The pro-rated amount is 1/12 of the maximum annual contribution allowable by IRS for your particular plan. If your contribution is greater than the pro-rated amount, and you fail to remain covered by an HDHP for the entire following year, the extra contribution above the pro-rated amount is included in income and subject to an additional 10 percent tax.
Advantages of your Health Savings Account
Your High Deductible insurance and HSA protect you against high or unexpected medical bills.
- Health insurance or medical expenses if unemployed
- Medical expenses after retirement-before Medicare
- Out-of-pocket expenses when covered by Medicare
- Long-term care expenses and insurance
- How much money to put into the account
- Whether to save the account for future expenses or pay current medical expenses
- Which medical expenses to pay from the account
Accounts are completely portable, meaning you can keep your HSA even if you:
- Change jobs
- Change your medical coverage
- Become unemployed
- Move to another state
- Change your marital status
- tax deductions when you contribute to your account;
- tax-free earnings through investment; and,
- tax-free withdrawals for qualified medical expenses.
Using Your Health Savings Account (HSA)
You can use the money in the account to pay for any “qualified medical expense” permitted under federal tax law (Treasury Publication 502, Medical and Dental Expenses). This includes most medical care and services, dental and vision care, and also includes equipment such as crutches, supplies such as bandages, and diagnostic devices such as blood sugar test kits.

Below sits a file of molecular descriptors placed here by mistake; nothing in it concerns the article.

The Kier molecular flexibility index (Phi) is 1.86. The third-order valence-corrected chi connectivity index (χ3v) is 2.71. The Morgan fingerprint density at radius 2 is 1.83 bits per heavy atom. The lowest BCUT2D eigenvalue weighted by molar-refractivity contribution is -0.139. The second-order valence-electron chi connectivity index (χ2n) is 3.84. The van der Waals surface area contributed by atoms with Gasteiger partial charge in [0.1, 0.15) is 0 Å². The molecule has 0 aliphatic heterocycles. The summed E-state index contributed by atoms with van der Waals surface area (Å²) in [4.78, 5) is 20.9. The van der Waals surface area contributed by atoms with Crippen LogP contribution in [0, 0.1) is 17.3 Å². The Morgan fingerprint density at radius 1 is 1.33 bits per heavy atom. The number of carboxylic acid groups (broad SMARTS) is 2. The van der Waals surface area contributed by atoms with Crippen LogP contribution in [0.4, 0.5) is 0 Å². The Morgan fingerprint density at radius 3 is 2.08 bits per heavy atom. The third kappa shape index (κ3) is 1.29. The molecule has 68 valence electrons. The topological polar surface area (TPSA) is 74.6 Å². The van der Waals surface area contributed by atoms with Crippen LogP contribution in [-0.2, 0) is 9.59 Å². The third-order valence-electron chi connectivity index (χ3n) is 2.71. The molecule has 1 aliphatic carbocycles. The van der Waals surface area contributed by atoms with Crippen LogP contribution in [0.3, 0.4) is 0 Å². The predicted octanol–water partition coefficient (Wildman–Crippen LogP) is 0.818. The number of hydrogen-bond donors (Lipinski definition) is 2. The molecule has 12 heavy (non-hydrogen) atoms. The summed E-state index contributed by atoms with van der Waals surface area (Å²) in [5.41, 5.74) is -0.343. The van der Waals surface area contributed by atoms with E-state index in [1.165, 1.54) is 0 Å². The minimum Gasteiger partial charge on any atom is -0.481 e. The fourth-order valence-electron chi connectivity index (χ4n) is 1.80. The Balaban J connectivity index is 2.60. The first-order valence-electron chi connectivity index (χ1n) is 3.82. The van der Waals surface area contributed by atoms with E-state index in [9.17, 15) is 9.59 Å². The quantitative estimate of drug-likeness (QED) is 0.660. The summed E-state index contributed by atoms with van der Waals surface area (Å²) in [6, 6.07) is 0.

You can generally not use the money to pay for medical insurance premiums, except under specific circumstances, including:
- Any health plan coverage while receiving federal or state unemployment benefits
- COBRA continuation coverage after leaving employment with a company that offers health insurance coverage
- Qualified long-term care insurance
- Medicare premiums and out-of-pocket expenses, including deductibles, co-pays, and coinsurance
You can use the money in the account to pay medical expenses for yourself, your spouse, or your dependent children. You can pay for expenses of your spouse and dependent children even if they are not covered by your HDHP.
Any amounts used for purposes other than to pay for “qualified medical expenses” are taxable as income and subject to an additional 20% tax penalty.
- Medical expenses that are not considered “qualified medical expenses” under federal tax law (e.g., cosmetic surgery)
- Other types of health insurance unless specifically described above
- Medicare supplement insurance premiums.
- Expenses that are not medical or health related
After you turn age 65, the 20% additional tax penalty no longer applies. If you become disabled and/or enroll in Medicare, the account can be used for other purposes without paying the additional 20% penalty.
Health Savings Account FAQ
How do I open a Health Savings Account?
Visit one of our conveniently located offices to open a Health Savings Account.
What happens to my HSA when I die?
If your spouse becomes the owner of the account, your spouse can use it as if it were their own HSA. If you are not married, the account will no longer be treated as an HSA upon your death. The account will pass to your beneficiary or will become part of your estate (and be subject to any applicable taxes).
How do I learn more about HSAs?
Visit with one of our customer service representatives or visit Treasury’s website for additional information about Health Savings Accounts, including answers to frequently asked questions, related IRS publication and forms, technical guidance, and links to other helpful websites. More information can be found by searching for HSA on the U.S. Department of the Treasury website. Click here to learn more.